Myriad: The Implications of the U.S. Supreme Court Decision

June 18, 2013 | 2:00 p.m. ET | IPO Chat Channel Webinar

On June 13, the U.S. Supreme Court ruled in Association for Molecular Pathology v. Myriad that cDNA molecules are eligible for patent protection, but that a sequence of DNA molecules isolated from their natural state is not. That finding of patent-ineligibility contradicts decades of USPTO practice and the long-standing expectation of the biotech industry.

Both sides declared partial victory in the case, and many uncertainties follow the long-awaited ruling. Our panel includes the litigator who represented Myriad in the Supreme Court, a respected biotech patent prosecutor, and the assistant general counsel at a large pharmaceutical company. They will consider such questions as:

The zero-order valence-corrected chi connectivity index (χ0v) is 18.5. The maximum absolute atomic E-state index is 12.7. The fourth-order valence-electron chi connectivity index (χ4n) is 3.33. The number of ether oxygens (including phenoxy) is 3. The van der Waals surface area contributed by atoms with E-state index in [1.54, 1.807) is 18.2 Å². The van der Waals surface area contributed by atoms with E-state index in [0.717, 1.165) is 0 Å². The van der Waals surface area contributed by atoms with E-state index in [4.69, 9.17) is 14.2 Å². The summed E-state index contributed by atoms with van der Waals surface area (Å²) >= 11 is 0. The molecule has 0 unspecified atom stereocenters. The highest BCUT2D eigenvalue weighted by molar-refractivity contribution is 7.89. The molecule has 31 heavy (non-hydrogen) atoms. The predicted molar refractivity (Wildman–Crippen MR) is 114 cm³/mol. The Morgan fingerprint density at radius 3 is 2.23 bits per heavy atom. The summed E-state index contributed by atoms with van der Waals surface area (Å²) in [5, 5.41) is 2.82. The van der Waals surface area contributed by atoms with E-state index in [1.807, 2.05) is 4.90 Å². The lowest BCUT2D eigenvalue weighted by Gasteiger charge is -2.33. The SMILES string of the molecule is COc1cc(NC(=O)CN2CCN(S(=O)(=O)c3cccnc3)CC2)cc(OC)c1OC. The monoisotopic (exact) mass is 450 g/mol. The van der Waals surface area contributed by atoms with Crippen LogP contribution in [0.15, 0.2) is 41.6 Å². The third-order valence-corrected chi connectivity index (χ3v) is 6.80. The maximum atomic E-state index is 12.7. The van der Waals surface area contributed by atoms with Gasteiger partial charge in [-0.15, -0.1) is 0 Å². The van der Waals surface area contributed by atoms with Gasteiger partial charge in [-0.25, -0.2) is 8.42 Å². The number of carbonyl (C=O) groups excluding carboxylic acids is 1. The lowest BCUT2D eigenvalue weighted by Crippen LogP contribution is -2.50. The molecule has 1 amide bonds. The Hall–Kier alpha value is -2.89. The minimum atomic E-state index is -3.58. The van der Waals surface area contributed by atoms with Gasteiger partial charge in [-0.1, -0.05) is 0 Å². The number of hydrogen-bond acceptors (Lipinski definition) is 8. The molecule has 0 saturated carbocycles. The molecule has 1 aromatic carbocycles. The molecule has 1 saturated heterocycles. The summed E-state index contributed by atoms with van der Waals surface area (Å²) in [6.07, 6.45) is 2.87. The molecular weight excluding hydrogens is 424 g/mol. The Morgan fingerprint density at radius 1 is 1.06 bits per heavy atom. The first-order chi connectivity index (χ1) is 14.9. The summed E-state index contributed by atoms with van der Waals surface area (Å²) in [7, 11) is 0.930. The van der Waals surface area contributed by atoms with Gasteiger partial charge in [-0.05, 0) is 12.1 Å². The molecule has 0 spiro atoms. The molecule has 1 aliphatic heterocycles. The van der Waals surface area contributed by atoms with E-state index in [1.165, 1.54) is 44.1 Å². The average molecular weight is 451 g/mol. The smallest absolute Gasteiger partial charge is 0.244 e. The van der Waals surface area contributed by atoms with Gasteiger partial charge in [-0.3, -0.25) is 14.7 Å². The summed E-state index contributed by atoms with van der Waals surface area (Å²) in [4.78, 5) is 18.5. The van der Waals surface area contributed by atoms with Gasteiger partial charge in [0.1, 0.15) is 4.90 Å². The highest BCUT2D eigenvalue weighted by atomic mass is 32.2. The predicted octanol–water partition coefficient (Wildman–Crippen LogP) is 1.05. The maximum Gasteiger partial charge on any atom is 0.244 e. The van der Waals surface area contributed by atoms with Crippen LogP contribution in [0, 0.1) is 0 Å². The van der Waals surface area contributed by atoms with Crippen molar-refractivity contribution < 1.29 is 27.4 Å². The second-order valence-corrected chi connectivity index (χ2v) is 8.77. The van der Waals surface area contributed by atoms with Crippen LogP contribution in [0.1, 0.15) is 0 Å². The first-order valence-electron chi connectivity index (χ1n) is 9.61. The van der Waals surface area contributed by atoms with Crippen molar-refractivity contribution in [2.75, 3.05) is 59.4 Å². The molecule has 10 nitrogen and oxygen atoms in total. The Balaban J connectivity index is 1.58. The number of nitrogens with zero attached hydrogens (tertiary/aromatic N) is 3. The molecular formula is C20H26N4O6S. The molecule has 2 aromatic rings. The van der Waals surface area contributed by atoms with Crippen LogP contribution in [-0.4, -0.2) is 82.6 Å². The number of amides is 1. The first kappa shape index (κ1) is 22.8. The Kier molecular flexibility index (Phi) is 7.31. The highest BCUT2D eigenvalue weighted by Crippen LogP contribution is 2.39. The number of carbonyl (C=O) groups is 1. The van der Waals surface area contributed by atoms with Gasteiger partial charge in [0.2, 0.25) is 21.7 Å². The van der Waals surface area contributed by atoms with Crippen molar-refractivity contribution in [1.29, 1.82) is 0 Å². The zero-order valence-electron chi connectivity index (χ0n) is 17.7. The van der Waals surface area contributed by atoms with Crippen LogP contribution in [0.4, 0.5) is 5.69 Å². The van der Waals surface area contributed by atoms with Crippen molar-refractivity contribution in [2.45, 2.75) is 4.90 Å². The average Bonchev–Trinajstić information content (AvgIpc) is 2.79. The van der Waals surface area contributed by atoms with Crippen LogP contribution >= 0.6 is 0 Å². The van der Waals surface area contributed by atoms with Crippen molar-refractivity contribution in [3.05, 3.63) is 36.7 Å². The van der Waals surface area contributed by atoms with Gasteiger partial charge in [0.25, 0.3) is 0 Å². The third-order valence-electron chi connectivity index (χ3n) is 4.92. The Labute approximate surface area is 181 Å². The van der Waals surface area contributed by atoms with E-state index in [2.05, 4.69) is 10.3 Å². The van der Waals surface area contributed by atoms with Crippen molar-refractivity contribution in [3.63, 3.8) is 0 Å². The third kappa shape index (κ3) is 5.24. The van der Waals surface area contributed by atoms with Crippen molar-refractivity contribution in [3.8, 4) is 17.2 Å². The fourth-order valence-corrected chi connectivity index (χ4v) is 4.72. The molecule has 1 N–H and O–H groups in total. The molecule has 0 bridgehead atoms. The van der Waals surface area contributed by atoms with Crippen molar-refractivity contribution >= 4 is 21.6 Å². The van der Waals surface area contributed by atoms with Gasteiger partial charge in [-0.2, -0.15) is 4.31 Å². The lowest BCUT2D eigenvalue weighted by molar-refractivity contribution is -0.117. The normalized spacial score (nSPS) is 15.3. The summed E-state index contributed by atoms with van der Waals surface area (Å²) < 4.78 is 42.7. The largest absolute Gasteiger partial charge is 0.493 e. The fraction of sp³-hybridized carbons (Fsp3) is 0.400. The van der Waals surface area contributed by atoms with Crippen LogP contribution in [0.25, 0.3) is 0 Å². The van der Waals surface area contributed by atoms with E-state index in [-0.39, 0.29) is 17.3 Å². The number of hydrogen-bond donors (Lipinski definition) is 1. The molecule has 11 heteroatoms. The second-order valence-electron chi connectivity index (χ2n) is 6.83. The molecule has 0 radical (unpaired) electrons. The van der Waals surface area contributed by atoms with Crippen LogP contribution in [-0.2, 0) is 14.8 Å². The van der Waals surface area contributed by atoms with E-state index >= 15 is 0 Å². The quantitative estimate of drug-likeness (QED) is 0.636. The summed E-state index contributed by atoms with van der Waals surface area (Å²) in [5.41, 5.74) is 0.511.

• How many and which existing gene patents will be challenged in post-grant proceedings at the USPTO?
  • Will holders of gene patents seek reissue?
  • What does the decision mean for protein therapeutics, and other products that are arguably “found in nature”?
  • Are claims to isolated polypeptide sequences covering human proteins that are in therapeutic use no longer valid?
  • Where do comparative diagnostic claims stand after both Myriad and Prometheus?



  • Gregory Castanias, Jones Day
  • Kevin Noonan, McDonnell Boehnen Hulbert & Berghoff LLP
  • Paul Golian, Bristol-Myers Squibb Company


Sponsored by: Intellectual Property Owners Association

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